In a previous blog post, my colleague described how to use Global Positioning System (GPS) clock disciplining in an RF system and briefly mentioned the PPSSYNC core available in Nutaq's ADP Software Tools Release 6.4

[1]. In this blog post, I show how GPS clock discipline implemented on the Radio420X or ADAC250 FPGA mezzanine card (FMC), found on Nutaq’s Perseus 601, a Virtex-6 FPGA FMC carrier board [2,3,4].

GPS clock discipline implementation

Figure 1: Partitioning GPS clock discipline implementation

Figure 1: Partitioning GPS clock discipline implementation

The implementation of GPS clock discipline is partitioned into two parts: FPGA logic and the software driver, as shown in Figure 1. In Figure 1, the FMC’s on-board voltage-controlled crystal oscillator (VCXO) is driven by a small-footprint Serial Peripheral Interface (SPI) controller in the FPGA. The PPSSYNC core removes unexpected electrical glitches from the GPS pulse per second (PPS) line before performing cumulative frequency error measurements. The PPSSYNC core is accessible via custom registers on the Perseus 601X’s MicroBlaze processor.

Figure 2: A closed-loop GPS clock discipline topology

The PPSSYNC driver is an implementation of a well-known proportional integral (PI) algorithm that is widely used in telecommunications and industry process control for tuning the on-board VCXO frequencies (shown in Figure 2). It is implemented in user space so that user can access the driver either from a remote host via the Extended Application Programming Interface (EAPI) or from user application inside the MicroBlaze processor.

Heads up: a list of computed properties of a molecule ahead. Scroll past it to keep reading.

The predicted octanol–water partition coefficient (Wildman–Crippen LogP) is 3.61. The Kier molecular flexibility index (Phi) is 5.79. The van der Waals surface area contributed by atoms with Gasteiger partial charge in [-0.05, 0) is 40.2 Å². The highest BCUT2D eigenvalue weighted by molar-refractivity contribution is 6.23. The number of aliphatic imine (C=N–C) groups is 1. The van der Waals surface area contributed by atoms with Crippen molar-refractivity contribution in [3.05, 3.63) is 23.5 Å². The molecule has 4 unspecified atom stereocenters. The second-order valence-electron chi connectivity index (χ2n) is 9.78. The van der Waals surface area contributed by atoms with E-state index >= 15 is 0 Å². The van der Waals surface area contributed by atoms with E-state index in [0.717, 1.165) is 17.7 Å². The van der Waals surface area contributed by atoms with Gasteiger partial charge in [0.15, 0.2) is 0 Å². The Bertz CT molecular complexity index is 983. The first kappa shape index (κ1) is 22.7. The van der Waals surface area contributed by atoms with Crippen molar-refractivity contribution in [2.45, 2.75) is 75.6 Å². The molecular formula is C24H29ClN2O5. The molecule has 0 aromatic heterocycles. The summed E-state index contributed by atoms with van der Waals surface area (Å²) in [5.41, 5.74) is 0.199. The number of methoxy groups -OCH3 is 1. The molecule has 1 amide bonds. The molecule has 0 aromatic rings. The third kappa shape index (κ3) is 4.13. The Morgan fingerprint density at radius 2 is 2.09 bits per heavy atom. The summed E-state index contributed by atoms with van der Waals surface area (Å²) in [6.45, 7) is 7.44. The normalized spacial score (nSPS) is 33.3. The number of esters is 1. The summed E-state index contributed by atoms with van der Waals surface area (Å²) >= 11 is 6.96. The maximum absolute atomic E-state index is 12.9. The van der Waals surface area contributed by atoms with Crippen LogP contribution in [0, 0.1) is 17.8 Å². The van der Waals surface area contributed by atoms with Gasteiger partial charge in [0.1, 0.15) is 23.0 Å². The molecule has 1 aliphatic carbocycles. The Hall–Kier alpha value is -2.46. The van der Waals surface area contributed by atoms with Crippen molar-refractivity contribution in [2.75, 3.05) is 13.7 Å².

The cold-start values used by the reference DAC and PI controller input parameters are user-programmable. The PPSSYNC driver is expected to tune the on-board VCXO via the SPI controller in the reverse direction of the measured error to keep the actual frequency error as low as possible. When the desired clock signal enters into the locked or hold-over mode of the GPS PPS signal, the current reference DAC and the PI controller parameters will be updated and stored in the file system, in order to have a fast lock time in the next run.

Building an user application using PPSSYNC

Figure 3 shows the typical flow of a PPSYNC application.

Figure 3: PPSSYNC application creation flow

The first step taken by a programmer when building a PPSSYNC application should always be to detect the presence PPSSYNC core. If the PPSSYNC core has already been run, the user application must stop the core to ensure known states for all the components of the PPSSYNC at startup.

If the PI controller parameters and the reference DAC value are previously stored in the file system, it is necessary to use them when initializing the DAC and PI controller to achieve a faster lock time. Otherwise, manually provide the initial values for the DAC and PI controller before starting the clock discipline using PPSSYNC driver.

Conclusion

PPSSYNC is an implementation of clock discipline in Nutaq’s Perseus 601 carrier board that uses the PPS input from GPS and VCXO available in Nutaq's Radio420X and ADAC250 FMC modules. It’s available in Nutaq's ADP Software Tools Release 6.4.

References

[1] Jean-Dominique Gagnon. (2014) GPS disciplining of an RF system clock. [Online]. http://www.nutaq.com/blog/gps-disciplining-rf-system-clock
[2] Nutaq Inc. (2014) Radio420X. [Online]. http://www.nutaq.com/products/radio420x
[3] Nutaq Inc. (2014) ADAC250. [Online]. http://www.nutaq.com/products/adac250
[4] Nutaq Inc. (2014) Perseus 601X. [Online]. http://www.nutaq.com/products/perseus-601x